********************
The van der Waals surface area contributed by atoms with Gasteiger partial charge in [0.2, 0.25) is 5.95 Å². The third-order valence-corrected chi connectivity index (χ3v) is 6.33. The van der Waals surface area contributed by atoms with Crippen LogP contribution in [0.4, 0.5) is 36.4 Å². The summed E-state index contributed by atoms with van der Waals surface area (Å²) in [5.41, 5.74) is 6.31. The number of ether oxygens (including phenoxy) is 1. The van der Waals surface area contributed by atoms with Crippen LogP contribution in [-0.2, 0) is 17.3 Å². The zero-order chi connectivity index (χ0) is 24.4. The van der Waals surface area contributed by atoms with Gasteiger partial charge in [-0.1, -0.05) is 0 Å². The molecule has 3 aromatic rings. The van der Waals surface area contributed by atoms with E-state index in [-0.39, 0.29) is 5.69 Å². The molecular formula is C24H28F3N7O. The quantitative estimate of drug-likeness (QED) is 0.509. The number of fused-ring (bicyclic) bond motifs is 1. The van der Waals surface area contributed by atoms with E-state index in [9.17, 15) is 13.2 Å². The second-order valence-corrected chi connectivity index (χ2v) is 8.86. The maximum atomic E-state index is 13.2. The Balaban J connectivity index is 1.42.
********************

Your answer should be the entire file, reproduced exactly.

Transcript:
The van der Waals surface area contributed by atoms with Gasteiger partial charge in [0.2, 0.25) is 5.95 Å². The third-order valence-corrected chi connectivity index (χ3v) is 6.33. The van der Waals surface area contributed by atoms with Crippen LogP contribution in [0.4, 0.5) is 36.4 Å². The summed E-state index contributed by atoms with van der Waals surface area (Å²) in [5.41, 5.74) is 6.31. The number of ether oxygens (including phenoxy) is 1. The van der Waals surface area contributed by atoms with Crippen LogP contribution in [-0.2, 0) is 17.3 Å². The zero-order chi connectivity index (χ0) is 24.4. The van der Waals surface area contributed by atoms with Gasteiger partial charge in [-0.1, -0.05) is 0 Å². The molecule has 3 aromatic rings. The van der Waals surface area contributed by atoms with E-state index in [-0.39, 0.29) is 5.69 Å². The molecular formula is C24H28F3N7O. The quantitative estimate of drug-likeness (QED) is 0.509. The number of fused-ring (bicyclic) bond motifs is 1. The van der Waals surface area contributed by atoms with E-state index in [9.17, 15) is 13.2 Å². The second-order valence-corrected chi connectivity index (χ2v) is 8.86. The maximum atomic E-state index is 13.2. The Balaban J connectivity index is 1.42.